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20/12/2011

The Republic of Europe

Thanks to Radoslaw Sikorski's speech in Berlin, Poland has at last joined the big European debate about restructuring the EU in connection with the euro crisis. By Adam Krzeminski

It was high time Warsaw broke its silence on the vital question of how to reestablish trust in the euro and above all in the EU. This voice, which has the backing of Prime Minister Donald Tusk, was not only urgently necessary in view of Poland's expiring EU presidency, but also because if EU reform is going to reassure the markets, then at least a rough outline must be drawn up at the EU summit of 27 states in Brussels on the 8th and 9th of December.

The clear stance taken by Tusk and Minister of Foreign Affairs, Radoslaw Sikorski, was also important for us here in Poland, because it opens the floor at last to debate on Poland's place in the Europe of the future. Poland's president, who from the start had insisted that the discussion about Europe should first happen in Poland, joined the discussion by talking about what "more Europe" might mean. The right – as always – cried "treason". PiS (the Law and Justice Party) is demanding that the minster be brought before a state tribunal and is mobilising the population to take to the streets (on the anniversary of the declaration of martial law) to protect Polish independence from the threat of a Fourth Republic. It is difficult to discuss things in this way but the Poles need the European debate – with or without the PiS.

Berlin was a good place to stake out the Polish position on the EU (more here). Sikorski pointed to the stability of German-Polish interests, while at the same time cautioning Merkel's government not to delay, also for the sake of Germany – the greatest beneficiary of the EU – in making important decisions when it came to saving the euro. The historical sentence "I fear German power less than German inaction" is not a "Berlin homage" [intended in reference to the historical painting 'The Prussian Homage, -ed]. To the contrary, Sikorski was reminding Germany that in view of its potential it has major obligations towards Europe, even if these clash with short-sighted national egotism.

This view is being stated more and more frequently in Europe today. Basically the whole of Europe is currently looking towards Germany and Chancellor Merkel. Timothy Garton Ash recently warned in The Guardian that because of its passivity in the euro crisis Germany stands to blow its second chance of taking the helm in a united Europe. It squandered its first chance in 1914 when, as a dynamic economical, technological and cultural power, it tried to impose its domination with the arrogance of the nouveau riche. Germany's second chance has come about, with the agreement of the neighbours, through the peaceful reunification of 1990, and they expect strong engagement in the community from a democratic and prosperous European Germany, and not national egotism.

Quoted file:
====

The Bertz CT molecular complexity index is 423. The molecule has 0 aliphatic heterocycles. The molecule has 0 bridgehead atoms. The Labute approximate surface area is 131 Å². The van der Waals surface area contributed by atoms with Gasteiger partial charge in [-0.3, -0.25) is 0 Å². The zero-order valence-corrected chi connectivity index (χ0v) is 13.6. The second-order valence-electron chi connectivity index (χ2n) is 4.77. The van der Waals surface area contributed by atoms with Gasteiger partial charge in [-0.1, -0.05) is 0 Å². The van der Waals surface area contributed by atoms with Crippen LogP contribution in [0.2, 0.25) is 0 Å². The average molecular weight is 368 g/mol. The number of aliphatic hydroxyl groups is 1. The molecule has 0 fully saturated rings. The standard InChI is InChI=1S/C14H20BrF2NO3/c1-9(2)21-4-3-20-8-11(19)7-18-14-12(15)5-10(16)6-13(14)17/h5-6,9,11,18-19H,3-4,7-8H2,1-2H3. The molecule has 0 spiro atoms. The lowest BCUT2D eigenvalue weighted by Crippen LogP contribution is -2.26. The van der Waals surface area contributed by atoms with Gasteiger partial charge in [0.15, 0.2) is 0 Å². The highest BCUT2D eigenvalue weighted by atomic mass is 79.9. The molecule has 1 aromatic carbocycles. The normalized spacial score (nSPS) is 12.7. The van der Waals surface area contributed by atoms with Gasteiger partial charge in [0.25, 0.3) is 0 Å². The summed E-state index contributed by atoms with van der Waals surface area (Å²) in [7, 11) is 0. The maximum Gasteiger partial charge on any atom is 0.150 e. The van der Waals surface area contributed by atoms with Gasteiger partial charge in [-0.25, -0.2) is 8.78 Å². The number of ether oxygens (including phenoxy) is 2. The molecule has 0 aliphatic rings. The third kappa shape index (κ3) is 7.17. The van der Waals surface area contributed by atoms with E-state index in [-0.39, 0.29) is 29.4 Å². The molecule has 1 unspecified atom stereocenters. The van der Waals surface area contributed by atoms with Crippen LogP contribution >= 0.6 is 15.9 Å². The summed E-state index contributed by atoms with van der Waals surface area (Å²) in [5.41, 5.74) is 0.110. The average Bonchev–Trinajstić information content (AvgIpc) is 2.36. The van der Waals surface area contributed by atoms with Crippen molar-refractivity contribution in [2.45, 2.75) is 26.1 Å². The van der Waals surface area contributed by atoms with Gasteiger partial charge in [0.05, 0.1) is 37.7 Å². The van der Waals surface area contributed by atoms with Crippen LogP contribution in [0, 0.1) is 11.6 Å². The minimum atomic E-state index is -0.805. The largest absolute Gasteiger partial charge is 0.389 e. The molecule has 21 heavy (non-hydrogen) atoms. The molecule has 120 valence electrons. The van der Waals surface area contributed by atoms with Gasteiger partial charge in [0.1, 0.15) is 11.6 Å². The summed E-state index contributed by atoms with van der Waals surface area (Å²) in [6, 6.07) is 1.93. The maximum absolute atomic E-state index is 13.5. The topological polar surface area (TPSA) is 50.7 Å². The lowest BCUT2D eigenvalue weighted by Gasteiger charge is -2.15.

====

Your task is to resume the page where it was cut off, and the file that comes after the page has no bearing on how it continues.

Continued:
Germany normally answers by saying that it is beyond reproach, because – after all – it forced the pace of NATO and EU expansion eastwards, and it continues to make the largest net payments in the EU and is also paying out the most for Greece. Sikorski made a point of listing all the benefits the German economy derives from the existence of the Euro and referred to the political reforms which will be needed if the EU wants to avoid breaking up like the former Yugoslavia or succumbing to the sort of internal-paralysis that overtook the Poland-Lithuanian Union back in the day.

This puts two contradictory scenarios in circulation. The first is the collapse of the euro and the return to national egotism. The second is that the strongest EU states grow together to form a proper federation.

Economists and political scientists have already played through the scenarios of an exit from the eurozone time and again, not only with respect to Greece and Portugal, but also Italy. There has also been no lack of speculation about the chances that Germany will abandon the ailing euro currency and its irresponsible partners and form an elite group of selected states where currency, economics and politics are intensely integrated.

The EU has a long had a number of plans for saving the euro. For months now, Jose Manuel Barroso has been pressing for the introduction of eurobonds, whose de facto guarantee would be the strongest economic power, ergo Germany.